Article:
From Chief of Department October 30, 2020

This past Wednesday, as they do each year, the Exchange Club of the Tonawanda’s, held a luncheon to honor members from both the Tonawanda and North Tonawanda Fire Departments. Each year I am tasked with identifying one member of our department deserving of this award. This year’s recipient for the award was Captain/Paramedic, Joshua Lapham. Josh was chosen for his energetic attitude, many accomplishments and being involved in many aspects of the department. As a member of our EMS committee, he has performed many jobs that include ordering equipment, scheduling meetings, taking notes, setting agendas and creating our Ambulance RFP committee. He was also instrumental in helping us transition to electronic patient care reporting. In 2019, Josh was solely responsible for our department receiving the EMS Agency of the Year award presented by the Wyoming Erie Regional Emergency Medical Services Council. In 2016 Josh was promoted to the rank of Captain and assigned as our Fire Prevention Officer. In that office he was able to attain National-Level Fire Inspector Certification, something no other department member has been able reach. As the fire inspector, Josh worked hard to ensure the safety of our residents especially those who resided in multi-family apartment buildings. During his time as a Fire Prevention Officer Josh also received training to become a fire scene investigator and joined our Fire Cause and Origin Team. Josh was of great help to me in our efforts to transition to the Lexipol System of Standard Operating Procedures and Guidelines as well as helping to create a pre-fire plan database in electronic form. If all this weren’t enough, several years ago I asked Josh to function as our Exposure Control Officer, a necessary component required by the Dept. of Labor to ensure the safety of all our members by creating plans, procedures and engineering controls to protect against communicable diseases. His work in this area has never been so important as it has since the COVID pandemic hit. Josh also serves as our CPR Instructor coordinator making sure that all career and volunteer firefighters receive this vital training as well as that for interested citizens. To this day Josh remains energetic, involved and most of all, constantly motivated to improve all aspects of our fire department. I want to thank Josh for his continued commitment and unending desire to show initiative each day he comes to work and for setting an example to our other members on how to take real “pride and ownership” of our department.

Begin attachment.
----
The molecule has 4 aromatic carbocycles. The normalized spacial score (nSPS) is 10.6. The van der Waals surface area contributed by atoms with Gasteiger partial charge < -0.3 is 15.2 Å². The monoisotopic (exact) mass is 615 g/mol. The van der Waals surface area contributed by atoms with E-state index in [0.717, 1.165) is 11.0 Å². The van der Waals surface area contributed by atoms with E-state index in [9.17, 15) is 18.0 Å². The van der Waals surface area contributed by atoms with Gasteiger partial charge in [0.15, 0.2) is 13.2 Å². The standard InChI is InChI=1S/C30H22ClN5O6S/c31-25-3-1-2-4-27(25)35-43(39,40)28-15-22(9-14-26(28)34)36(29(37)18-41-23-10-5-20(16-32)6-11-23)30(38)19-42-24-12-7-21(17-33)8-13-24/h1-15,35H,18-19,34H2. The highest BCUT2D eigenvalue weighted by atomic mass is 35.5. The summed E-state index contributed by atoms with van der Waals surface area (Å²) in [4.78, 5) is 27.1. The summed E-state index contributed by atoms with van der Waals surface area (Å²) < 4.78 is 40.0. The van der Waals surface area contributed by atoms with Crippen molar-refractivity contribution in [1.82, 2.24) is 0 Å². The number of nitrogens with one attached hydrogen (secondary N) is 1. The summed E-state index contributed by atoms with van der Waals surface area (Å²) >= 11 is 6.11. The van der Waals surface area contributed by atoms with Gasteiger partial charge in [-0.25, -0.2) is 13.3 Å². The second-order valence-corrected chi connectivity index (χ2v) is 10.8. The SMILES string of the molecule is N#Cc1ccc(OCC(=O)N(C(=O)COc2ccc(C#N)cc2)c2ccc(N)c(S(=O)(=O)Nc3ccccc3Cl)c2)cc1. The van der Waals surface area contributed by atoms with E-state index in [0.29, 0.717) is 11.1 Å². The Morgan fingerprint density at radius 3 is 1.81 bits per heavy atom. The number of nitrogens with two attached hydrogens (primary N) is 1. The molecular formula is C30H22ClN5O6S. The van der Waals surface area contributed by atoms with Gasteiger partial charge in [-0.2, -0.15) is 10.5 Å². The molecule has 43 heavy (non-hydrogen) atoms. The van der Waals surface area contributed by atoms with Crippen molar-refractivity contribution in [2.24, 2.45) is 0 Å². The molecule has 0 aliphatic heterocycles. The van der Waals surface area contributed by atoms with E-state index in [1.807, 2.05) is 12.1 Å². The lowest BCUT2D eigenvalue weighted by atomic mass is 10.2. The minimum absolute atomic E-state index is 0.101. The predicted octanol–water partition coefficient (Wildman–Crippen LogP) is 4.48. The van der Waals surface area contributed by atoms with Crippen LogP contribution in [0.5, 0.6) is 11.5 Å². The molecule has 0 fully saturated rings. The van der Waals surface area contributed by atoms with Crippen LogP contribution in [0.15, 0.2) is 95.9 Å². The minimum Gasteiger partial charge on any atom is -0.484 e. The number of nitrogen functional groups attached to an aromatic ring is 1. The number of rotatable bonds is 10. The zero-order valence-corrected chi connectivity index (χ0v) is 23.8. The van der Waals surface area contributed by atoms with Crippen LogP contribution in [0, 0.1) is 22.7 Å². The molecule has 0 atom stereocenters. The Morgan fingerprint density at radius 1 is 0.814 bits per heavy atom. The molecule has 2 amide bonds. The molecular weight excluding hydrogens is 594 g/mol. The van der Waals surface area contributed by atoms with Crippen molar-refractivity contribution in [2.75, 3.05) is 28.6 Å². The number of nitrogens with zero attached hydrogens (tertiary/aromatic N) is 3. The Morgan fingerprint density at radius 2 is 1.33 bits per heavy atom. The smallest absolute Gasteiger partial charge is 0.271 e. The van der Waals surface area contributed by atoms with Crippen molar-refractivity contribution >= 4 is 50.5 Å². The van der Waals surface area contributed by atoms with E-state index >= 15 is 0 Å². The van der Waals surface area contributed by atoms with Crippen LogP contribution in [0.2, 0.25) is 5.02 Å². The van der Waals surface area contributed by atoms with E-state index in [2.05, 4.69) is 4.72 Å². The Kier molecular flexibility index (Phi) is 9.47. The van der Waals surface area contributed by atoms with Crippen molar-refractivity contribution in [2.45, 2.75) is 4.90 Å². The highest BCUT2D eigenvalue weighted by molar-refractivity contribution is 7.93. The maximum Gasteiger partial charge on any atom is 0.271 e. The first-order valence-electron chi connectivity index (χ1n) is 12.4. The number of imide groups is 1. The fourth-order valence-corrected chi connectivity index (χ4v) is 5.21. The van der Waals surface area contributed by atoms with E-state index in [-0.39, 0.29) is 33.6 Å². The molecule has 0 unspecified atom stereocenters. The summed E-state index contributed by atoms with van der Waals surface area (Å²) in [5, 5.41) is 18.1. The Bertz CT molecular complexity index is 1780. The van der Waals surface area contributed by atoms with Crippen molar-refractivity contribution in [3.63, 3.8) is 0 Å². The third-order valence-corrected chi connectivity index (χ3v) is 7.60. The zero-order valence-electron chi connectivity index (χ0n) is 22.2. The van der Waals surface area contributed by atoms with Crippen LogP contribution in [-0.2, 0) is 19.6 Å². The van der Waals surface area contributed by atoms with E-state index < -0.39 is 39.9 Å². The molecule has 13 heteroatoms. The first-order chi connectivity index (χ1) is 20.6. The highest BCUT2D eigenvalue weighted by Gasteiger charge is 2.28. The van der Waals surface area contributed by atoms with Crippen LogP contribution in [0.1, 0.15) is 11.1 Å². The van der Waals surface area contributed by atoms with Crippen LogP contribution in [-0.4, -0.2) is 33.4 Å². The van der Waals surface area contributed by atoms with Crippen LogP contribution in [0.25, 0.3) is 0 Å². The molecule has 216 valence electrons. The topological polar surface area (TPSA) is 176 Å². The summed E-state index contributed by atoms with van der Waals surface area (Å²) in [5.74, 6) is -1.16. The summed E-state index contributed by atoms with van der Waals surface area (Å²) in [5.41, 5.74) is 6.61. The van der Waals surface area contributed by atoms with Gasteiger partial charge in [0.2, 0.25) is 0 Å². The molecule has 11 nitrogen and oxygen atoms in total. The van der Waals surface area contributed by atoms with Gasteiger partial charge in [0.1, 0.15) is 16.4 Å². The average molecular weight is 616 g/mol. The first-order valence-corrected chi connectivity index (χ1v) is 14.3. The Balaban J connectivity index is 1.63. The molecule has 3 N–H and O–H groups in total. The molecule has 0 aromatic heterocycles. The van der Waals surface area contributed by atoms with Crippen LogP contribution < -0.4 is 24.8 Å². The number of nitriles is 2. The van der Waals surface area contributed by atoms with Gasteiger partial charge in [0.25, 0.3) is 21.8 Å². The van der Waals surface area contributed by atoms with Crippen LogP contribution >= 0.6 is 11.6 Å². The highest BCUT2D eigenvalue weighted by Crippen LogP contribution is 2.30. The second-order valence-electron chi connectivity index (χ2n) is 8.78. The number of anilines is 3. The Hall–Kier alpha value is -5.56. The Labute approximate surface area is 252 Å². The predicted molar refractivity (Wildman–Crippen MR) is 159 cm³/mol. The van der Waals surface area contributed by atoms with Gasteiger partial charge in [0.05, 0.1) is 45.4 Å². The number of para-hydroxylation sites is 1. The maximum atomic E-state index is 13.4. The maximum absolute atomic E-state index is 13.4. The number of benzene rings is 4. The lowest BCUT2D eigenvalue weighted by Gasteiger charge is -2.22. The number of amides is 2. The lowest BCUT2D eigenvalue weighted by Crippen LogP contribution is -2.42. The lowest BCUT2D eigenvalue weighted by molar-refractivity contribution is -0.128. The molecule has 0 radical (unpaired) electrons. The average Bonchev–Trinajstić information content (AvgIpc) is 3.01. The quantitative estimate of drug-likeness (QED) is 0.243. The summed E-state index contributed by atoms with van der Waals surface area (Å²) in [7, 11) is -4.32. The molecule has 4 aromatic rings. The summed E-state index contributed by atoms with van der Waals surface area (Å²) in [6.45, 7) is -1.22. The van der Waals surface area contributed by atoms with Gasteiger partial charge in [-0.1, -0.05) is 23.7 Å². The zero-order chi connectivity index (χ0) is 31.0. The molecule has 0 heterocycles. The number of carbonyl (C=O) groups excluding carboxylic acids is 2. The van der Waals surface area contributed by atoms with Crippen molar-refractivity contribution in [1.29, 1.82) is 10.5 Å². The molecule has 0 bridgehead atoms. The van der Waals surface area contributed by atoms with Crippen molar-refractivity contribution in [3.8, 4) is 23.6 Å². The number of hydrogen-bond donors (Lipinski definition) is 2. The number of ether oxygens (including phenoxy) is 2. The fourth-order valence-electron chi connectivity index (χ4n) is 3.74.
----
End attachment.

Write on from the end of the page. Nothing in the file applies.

Chief Stuart


From Chief of Department October 16, 2020

This past Tuesday evening (during the Bill’s game) the fire department encountered a serious breakdown of our radio system that significantly hampered our emergency communications. This was a result of an electrical malfunction in the building where our radio repeater equipment is located. Knowing that our Mayor’s Administrative Assistant, Chuck Gilbert, is a licensed electrician, I called upon him for asistance. I also contacted Mark Banks, our Office of Emergency Management Director who is very knowledgeable with our radio system. Both men responded immediately from their homes and helped to correct the situation. Thank you, Chuck Gilbert and Mark Banks, for the help you provided. Your quick response to this situation greatly minimized the chance of a delayed response by TFD to any emergency that might have occurred during that time period.